While NHRC has to do the regular job of protecting and promoting human rights, it also has to ensure that those people who grossly violated human rights are punished
Nepal and other countries of the world will be celebrating Human Rights Day on December 10, marking the 71th anniversary of the adoption of the Universal Declaration of Human Rights. It’s an important occasion for those individuals and institutions involved in the protection and promotion of human rights to take a pledge to do more in their fight for the protection and promotion of human rights.
On the one hand, there is a need to incorporate all the human rights protected under international law into countries’ domestic laws, and on the other, there is a need for developing the scope of human rights. Protection and promotion of human rights is crucial to establish a peaceful and prosperous nation. Only a peaceful society can achieve the goals of overall development.
Long way to go
When we talk about our own country, we need to safeguard the rights enshrined in the international instruments of human rights. While Nepal has acceded to most of the human rights conventions, it is yet to sign other conventions, including the Optional Protocol to the Convention against Torture and Other Cruel, Inhuman or Degrading Treatment or Punishment, the Optional Protocol to the Convention on the Rights of the Child on the Sale of Children, Child Prostitution and Child Pornography, the International Convention on the Protection of the Rights of All Migrant Workers and Members of their Families, the Convention for the Protection of All Persons from Enforced Disappearance, the Refugee Convention, the Optional Protocol relating to the status of refugees and the Convention Relating the Status of Stateless Persons. There is no good reason not to accede to all of these conventions. Doing so would improve human rights protection in Nepal.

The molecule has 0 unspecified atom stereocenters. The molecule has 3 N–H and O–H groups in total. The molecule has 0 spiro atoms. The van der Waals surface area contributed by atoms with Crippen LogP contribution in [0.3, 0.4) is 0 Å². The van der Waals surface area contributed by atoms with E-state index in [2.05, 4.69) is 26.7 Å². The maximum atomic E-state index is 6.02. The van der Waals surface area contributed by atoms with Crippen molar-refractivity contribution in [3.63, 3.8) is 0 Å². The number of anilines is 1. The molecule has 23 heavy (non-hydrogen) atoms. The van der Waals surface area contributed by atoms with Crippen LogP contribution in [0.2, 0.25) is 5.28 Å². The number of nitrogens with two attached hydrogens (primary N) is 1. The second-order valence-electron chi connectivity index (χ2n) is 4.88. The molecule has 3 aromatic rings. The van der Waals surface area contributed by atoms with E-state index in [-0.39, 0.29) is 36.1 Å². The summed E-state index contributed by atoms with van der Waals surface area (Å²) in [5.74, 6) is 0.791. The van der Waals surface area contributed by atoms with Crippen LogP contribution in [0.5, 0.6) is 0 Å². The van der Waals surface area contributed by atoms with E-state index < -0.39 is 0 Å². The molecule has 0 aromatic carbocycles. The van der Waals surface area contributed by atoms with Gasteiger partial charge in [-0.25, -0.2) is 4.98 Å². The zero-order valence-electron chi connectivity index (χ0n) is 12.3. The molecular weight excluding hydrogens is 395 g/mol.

There are a lot of things that need to be done to protect and promote human rights in Nepal and the National Human Rights Commission (NHRC), which is an autonomous, independent Commission, can do so by collaborating with other constitutional bodies, governmental and non-governmental organizations.
Crime and impunity
At present, ensuring justice for the victims of Maoist conflict that took place between 1996 and 2006 is of paramount interest.
During the Maoist insurgency, both sides—the state and rebels—committed brutalities and excesses and around 17,000 people were killed. Seventeen unarmed Maoist cadres and two civilians were lined up and killed by security personnel at Doramba in Ramechhap district on August 17, 2003. This incident is known as the worst human rights violation during insurgency, which was duly investigated and reported by the NHRC. The NHRC also investigated the Madi bombing in which 39 people, including 12 security personnel, were killed and 72 people were injured after a powerful bomb planted by CPN-Maoist ripped apart a public bus on June 6, 2005.
The NHRC raised both these incidents as war crimes and breach of International Humanitarian Law. Sadly, to date, successive governments have failed to act on the NHRC’s recommendations for prosecution and compensation in respect of both these and many other abuses. I salute the victims, who, despite 13 years since the Comprehensive Peace Agreement (CPA), continue to agitate for truth, justice and reparation. The NHRC stands behind and besides them. Having truth and justice in respect of the past is essential for all Nepali people to move forward.
When the CPN-Maoist signed the CPA with the government in 2006, the NHRC played a role as mediator between the two sides. Its role did not end there. In fact, it continuously monitored the implementation of the CPA. In the post-conflict era too, the rights body played important role to protect and promote human rights in Nepal and to punish those who have committed rights violation. During the Madhes movements, the NHRC investigated the killings of protesters, security personnel and others and made recommendations.
As a member of the rights body, I myself led a monitoring and probe team when Madhesi protesters were killed in Maleth of Saptari. Sadly, here too, the state has failed to implement the NHRC’s recommendations or to respond to requests for information on the results of government investigations from the United Nations.
Role of NHRC